Speaking to an audience is often a necessary skill to get ahead, yet it’s something that sparks fear and anxiety in many of us. Don’t miss out on job opportunities and career advancement because of public speaking. Here’s how to master the skill and become a confident communicator.
Speaking up to move up
Public speaking may cause you to come across as awkward, uncomfortable or downright paralysed with fear. Many roles involve direct presentations or speaking to an audience in some way, and companies value strong communicators when hiring and promoting.
A confident speech will give you the chance to boost your visibility and impress those that matter, showcasing your skills as an effective communicator. It will help you stand out among peers and co-workers, allowing you to create a name for yourself within the company and the industry.
An inspirational speaker like https://www.adventureman.org/motivational-speaker/, is proof that it’s possible to overcome not just nerves but mental and physical challenges to become a competent, motivating and engaging speaker.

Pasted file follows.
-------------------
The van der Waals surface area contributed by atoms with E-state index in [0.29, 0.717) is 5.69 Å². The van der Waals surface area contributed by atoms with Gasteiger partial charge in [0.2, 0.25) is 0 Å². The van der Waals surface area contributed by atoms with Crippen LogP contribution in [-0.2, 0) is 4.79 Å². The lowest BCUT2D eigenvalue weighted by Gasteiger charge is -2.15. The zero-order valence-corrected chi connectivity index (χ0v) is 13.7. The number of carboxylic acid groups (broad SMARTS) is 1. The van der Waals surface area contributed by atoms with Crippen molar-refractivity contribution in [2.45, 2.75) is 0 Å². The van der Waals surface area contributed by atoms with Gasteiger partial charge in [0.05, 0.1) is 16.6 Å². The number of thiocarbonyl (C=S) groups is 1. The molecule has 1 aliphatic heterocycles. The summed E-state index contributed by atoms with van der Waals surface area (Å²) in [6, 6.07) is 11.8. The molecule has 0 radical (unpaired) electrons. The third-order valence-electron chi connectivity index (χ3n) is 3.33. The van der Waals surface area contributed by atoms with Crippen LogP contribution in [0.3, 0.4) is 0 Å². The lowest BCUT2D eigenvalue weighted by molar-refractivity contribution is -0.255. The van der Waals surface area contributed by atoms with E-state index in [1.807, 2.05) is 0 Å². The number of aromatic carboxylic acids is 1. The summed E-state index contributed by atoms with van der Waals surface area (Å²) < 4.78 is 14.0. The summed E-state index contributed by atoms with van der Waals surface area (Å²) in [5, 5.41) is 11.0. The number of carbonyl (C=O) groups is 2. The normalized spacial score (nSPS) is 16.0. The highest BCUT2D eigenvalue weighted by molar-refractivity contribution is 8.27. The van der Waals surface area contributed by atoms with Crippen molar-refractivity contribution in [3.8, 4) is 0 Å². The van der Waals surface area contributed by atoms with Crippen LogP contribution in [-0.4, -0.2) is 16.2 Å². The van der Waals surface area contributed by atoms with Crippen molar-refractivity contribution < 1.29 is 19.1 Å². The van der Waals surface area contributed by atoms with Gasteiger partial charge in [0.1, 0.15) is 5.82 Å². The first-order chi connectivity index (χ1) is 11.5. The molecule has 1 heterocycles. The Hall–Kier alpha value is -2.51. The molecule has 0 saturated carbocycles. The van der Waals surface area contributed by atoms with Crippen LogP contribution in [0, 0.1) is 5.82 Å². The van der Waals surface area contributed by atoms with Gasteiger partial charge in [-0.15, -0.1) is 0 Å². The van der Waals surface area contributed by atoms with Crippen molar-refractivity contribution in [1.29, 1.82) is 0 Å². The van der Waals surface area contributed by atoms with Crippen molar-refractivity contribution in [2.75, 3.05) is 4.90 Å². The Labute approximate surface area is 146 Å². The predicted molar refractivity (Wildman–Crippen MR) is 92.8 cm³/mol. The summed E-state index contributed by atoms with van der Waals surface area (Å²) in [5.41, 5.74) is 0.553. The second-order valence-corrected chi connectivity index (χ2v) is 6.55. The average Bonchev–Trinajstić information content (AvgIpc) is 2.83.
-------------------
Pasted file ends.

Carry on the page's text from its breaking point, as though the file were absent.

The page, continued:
Talk it like a pro
The pros paid for their speaking skills can be a treasure trove for insightful tips. For instance, the New York Times bestselling author Dan Pink notes your goal should be to successfully get across an important point that the audience will remember and contemplate. It’s not about getting across as many points as possible, it’s quality over quantity.
The motivational speaker Marcus Buckingham refers to Martin Luther King Jr in highlighting the importance of a stable, succinct beginning and ending. It can also help to plan, structure and practice what you want to say, but use cue cards rather than regurgitating every single written word. Reduce words that hinder your sense of certainty, like “I think”, and consider the use of leading questions to encourage audience participation if appropriate https://www.mindtools.com/CommSkll/PublicSpeaking.htm.
Sticking to what you know is what Gary Vaynerchuk recommends as you’ll come across more naturally confident. Meanwhile, Marilyn Sharman suggests asking yourself the question of whether you believe in the content you’re giving to your audience, and whether it’s valuable to them. The rest is down to ego, so simply answer yes to both of these and you should feel self-assured in your delivery.
For a pre-speech practical vocal tip, William Arruda suggests a glass of warm lemon water to improve the clarity of your voice.